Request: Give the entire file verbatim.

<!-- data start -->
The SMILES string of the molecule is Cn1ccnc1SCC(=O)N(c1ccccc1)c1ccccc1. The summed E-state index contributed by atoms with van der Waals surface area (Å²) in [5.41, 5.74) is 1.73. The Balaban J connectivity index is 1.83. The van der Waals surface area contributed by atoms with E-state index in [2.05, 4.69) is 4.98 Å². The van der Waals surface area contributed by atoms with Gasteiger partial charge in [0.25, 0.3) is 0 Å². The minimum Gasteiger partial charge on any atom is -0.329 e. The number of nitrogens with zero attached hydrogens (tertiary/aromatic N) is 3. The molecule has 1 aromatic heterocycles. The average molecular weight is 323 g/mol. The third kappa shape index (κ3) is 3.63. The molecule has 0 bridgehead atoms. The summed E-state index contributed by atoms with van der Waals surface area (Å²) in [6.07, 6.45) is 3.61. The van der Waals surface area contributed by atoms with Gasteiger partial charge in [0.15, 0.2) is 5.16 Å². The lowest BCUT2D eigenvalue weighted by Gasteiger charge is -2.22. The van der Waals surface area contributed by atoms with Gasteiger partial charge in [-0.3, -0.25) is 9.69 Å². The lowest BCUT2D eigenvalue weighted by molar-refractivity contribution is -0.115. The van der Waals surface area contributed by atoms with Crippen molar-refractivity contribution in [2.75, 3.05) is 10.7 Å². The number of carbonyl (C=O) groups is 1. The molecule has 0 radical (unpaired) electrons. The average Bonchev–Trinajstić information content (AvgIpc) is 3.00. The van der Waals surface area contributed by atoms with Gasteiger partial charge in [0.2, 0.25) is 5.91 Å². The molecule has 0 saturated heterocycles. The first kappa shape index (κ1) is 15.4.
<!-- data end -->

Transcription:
The SMILES string of the molecule is Cn1ccnc1SCC(=O)N(c1ccccc1)c1ccccc1. The summed E-state index contributed by atoms with van der Waals surface area (Å²) in [5.41, 5.74) is 1.73. The Balaban J connectivity index is 1.83. The van der Waals surface area contributed by atoms with E-state index in [2.05, 4.69) is 4.98 Å². The van der Waals surface area contributed by atoms with Gasteiger partial charge in [0.25, 0.3) is 0 Å². The minimum Gasteiger partial charge on any atom is -0.329 e. The number of nitrogens with zero attached hydrogens (tertiary/aromatic N) is 3. The molecule has 1 aromatic heterocycles. The average molecular weight is 323 g/mol. The third kappa shape index (κ3) is 3.63. The molecule has 0 bridgehead atoms. The summed E-state index contributed by atoms with van der Waals surface area (Å²) in [6.07, 6.45) is 3.61. The van der Waals surface area contributed by atoms with Gasteiger partial charge in [0.15, 0.2) is 5.16 Å². The lowest BCUT2D eigenvalue weighted by Gasteiger charge is -2.22. The van der Waals surface area contributed by atoms with Gasteiger partial charge in [-0.3, -0.25) is 9.69 Å². The lowest BCUT2D eigenvalue weighted by molar-refractivity contribution is -0.115. The van der Waals surface area contributed by atoms with Crippen molar-refractivity contribution in [2.75, 3.05) is 10.7 Å². The number of carbonyl (C=O) groups is 1. The molecule has 0 radical (unpaired) electrons. The average Bonchev–Trinajstić information content (AvgIpc) is 3.00. The van der Waals surface area contributed by atoms with Gasteiger partial charge in [0.2, 0.25) is 5.91 Å². The molecule has 0 saturated heterocycles. The first kappa shape index (κ1) is 15.4.